5:45 am. My alarm slaps me in the face. “Wake up homeboy! Time to get to work!” After rolling out of bed, I realize that my lovely wife hasn’t gotten up yet. That poses a dilemma, because she is parked behind me. That means that I have to walk to the train station today. Oh well, no biggie.
After I’m cleaned and ready to go, I step out onto the porch to test the temperature to see what the morning walk was going to be like. Should I wear a light jacket, a hoodie, a thermal, or go as is with short sleeves? After being outside all of 30 seconds, I realized that short sleeves weren’t gonna cut it.
So, I stepped back into the house and headed to the closet. What should I wear? Now normally, this would be a quick and easy choice. Pick up the hoodie, throw it on, and call it a morning.
After the events that took place this weekend, I had to sit there a moment longer. “I wonder if Trayvon thought twice about putting on his hoodie that night? Should he have worn a sweatshirt or even a jacket? Would it have mattered?” Tragic.
I didn’t want to cause a stir or be yet another individual to be categorized strictly by what he was wearing. So, I opted for the thermal…and the baseball cap to keep my head warm. So sad that I have to get dressed thinking of the potential consequences.
Then I made my way to the train station. As I waited for the Alum Rock train to pull up, all I could think about was Oscar Grant and that fatal night back on New Years 2009. I remember vividly. Seeing the grainy footage on the news about the BART cop that shot a young man in the back. I wonder…if he had known the outcome of the night’s events, would he have driven that night? Or, would he have just stayed home and celebrated 2009 with his family?
Then I began to ask myself various questions. Could that have been me? Would someone try to assault me because of how I look or the way I dress? I mean, c’mon, I know that sometimes I dress like an urban youth, but I’m not that guy. I mentor so many troubled young men and women to try and steer them away from drugs and violence.
I wear these clothes because I’m comfortable. Often times, when my kids see me rockin’ baggy jeans and Timberland boots, they are more open to talk to me than if I wore slacks and a button up shirt. Just because my comfort level is high doesn’t mean that it’s the same for those around me. I understand that.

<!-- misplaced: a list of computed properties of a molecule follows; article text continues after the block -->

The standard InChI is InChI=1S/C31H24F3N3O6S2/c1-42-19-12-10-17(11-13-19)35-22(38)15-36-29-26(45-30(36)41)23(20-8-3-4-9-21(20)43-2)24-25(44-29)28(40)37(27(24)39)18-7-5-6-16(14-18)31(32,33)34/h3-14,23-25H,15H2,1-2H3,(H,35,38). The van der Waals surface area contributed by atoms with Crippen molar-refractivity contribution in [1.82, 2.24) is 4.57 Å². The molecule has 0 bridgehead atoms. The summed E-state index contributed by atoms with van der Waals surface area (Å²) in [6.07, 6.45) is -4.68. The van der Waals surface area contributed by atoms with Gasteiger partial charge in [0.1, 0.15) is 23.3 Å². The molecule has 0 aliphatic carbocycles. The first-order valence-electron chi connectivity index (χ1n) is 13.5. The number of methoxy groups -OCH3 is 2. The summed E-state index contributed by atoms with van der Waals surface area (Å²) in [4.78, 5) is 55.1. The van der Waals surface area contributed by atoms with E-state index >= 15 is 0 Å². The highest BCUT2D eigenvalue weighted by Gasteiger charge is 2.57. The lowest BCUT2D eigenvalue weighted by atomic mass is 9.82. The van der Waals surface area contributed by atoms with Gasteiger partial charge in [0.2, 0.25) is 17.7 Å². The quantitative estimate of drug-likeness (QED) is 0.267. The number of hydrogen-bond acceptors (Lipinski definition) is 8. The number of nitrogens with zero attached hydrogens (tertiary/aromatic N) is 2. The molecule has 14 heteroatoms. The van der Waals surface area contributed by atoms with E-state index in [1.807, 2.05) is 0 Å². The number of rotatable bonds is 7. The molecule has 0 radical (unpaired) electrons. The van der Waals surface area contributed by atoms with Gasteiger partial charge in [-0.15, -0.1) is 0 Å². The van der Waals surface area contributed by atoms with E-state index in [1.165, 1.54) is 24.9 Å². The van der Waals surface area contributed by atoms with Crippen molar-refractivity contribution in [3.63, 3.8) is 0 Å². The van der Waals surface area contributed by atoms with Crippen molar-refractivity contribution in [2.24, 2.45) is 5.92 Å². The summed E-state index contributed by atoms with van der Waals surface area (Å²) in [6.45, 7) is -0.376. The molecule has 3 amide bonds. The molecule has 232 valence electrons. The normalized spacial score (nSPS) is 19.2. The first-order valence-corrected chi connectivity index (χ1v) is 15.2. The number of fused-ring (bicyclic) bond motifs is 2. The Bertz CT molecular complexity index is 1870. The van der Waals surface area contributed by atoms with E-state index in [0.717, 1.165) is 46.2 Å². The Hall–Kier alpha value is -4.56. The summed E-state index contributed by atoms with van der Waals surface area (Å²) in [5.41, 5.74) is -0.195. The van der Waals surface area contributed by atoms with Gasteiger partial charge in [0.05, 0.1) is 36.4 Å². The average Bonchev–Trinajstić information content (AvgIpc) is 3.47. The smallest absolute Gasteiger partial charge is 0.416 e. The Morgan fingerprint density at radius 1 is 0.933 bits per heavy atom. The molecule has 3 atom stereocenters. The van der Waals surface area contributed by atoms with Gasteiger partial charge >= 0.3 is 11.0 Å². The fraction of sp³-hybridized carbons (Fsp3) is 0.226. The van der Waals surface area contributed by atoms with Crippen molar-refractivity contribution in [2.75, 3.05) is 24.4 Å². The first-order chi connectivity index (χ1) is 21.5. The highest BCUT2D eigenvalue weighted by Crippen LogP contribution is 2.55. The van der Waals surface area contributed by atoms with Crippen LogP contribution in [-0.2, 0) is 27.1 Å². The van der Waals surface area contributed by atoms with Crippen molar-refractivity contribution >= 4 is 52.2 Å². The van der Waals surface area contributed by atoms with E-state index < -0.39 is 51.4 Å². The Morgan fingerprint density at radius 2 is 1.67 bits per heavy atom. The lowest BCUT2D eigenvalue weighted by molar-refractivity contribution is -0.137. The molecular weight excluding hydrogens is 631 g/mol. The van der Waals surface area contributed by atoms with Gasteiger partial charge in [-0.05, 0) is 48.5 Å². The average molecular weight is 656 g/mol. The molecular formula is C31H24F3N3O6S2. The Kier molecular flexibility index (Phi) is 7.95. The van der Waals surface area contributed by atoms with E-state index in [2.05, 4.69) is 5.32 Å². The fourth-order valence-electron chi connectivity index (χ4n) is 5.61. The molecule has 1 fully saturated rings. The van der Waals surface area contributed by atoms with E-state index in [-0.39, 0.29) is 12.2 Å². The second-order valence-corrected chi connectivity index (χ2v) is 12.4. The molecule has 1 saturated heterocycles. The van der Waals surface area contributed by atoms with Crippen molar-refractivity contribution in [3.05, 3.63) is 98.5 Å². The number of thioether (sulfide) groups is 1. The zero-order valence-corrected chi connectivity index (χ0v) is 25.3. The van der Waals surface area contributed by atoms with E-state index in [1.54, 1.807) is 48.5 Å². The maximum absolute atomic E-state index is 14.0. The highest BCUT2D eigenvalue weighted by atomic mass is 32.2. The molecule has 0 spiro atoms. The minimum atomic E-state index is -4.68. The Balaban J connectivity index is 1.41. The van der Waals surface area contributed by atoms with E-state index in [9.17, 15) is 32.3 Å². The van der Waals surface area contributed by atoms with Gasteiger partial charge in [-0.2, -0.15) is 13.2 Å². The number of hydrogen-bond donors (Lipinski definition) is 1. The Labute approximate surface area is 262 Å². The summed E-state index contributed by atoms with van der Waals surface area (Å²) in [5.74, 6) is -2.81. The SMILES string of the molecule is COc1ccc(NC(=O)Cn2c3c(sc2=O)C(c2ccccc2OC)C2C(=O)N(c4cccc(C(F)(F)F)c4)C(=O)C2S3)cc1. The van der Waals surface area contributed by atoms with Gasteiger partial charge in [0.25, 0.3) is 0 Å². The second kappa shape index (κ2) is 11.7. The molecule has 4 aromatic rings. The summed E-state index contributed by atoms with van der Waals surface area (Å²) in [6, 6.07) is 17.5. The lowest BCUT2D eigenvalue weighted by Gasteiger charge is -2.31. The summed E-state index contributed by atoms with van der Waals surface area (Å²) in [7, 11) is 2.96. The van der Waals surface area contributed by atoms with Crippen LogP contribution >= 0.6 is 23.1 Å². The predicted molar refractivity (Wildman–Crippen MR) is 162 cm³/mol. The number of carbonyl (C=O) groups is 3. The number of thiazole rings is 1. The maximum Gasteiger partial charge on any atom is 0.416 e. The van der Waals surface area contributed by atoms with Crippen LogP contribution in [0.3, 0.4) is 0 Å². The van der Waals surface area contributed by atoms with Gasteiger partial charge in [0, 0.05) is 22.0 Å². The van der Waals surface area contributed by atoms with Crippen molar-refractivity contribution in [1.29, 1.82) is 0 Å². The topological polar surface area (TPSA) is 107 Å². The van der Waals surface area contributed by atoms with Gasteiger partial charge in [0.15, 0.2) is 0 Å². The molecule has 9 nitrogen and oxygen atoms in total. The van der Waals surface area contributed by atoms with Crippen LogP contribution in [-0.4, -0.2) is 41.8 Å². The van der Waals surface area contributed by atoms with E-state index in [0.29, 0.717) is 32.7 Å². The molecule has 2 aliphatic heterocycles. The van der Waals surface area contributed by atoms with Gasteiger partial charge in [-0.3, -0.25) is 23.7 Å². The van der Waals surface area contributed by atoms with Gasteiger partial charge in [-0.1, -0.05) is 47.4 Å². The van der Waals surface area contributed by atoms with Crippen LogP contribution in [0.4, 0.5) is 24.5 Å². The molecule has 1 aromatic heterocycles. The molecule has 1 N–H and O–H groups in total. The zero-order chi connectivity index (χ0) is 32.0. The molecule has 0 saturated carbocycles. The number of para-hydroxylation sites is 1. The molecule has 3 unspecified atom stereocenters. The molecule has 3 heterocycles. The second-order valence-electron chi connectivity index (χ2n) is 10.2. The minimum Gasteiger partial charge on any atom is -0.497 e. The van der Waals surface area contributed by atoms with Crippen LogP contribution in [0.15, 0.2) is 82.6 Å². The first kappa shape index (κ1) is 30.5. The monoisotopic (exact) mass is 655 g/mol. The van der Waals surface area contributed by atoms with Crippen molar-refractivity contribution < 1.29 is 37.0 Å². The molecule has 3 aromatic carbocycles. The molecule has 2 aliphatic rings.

Food for thought. We talk about this being an ever changing world. Really…how much has it changed? Sure, we operate phones and so many other gadgets just by a simple touch or voice command. Yeah, we can update ourselves on current events with just a push of a button rather than having to wait for tomorrow’s paper. The technology has changed and evolved, but have the people?
The main question that should be asked is: How differently do we treat one another? Does a young white male wearing a hoodie in the middle of a neighborhood get shot in the dark of the night? Does a young white male get a bullet to the back after a late night scrum on the local transit line? Probably not.
I hate to inject racism into any conversation, but the fact remains that it’s real. It’s still prevalent here in our great country, and truth be told…it sucks. No matter how far it seems we’ve come as a nation, all it takes is two situations like this to take us back decades.
I’ve been called “boy” and “nigger” by racist individuals. Trust me, it’s not a comfortable feeling. As a young, black male living in the South (at the time that these situations occurred), I was outraged and hurt to my core, but what was I to do? Who was going to fix it? Those were questions that I hoped that never had to be asked again.
Here I am. Asking those same questions years later. What am I to do? Who is going to fix this?
So, as I rode the train from my starting point to my destination on North 1st Street, all I could do was wonder how each family was coping. What do they do to move forward in a positive direction? Just pray.
These stories, no matter how tragic, can cause a young man or woman to become motivated the next leader we need to press through this. The Martin and Grant families can become an inspiration to so many as the days pass and the wounds begin to heal. The saying “it takes a village to raise a child is so true.” If WE raise our children to love everyone no matter their differences, then cases such as this can become distant memories.
This is wishful thinking, I know. Look at it this way. It starts with you.
Fruitvale Station tells the story of the last 24 hours of Oscar Grant’s life. If you have an opportunity to see it…take advantage.
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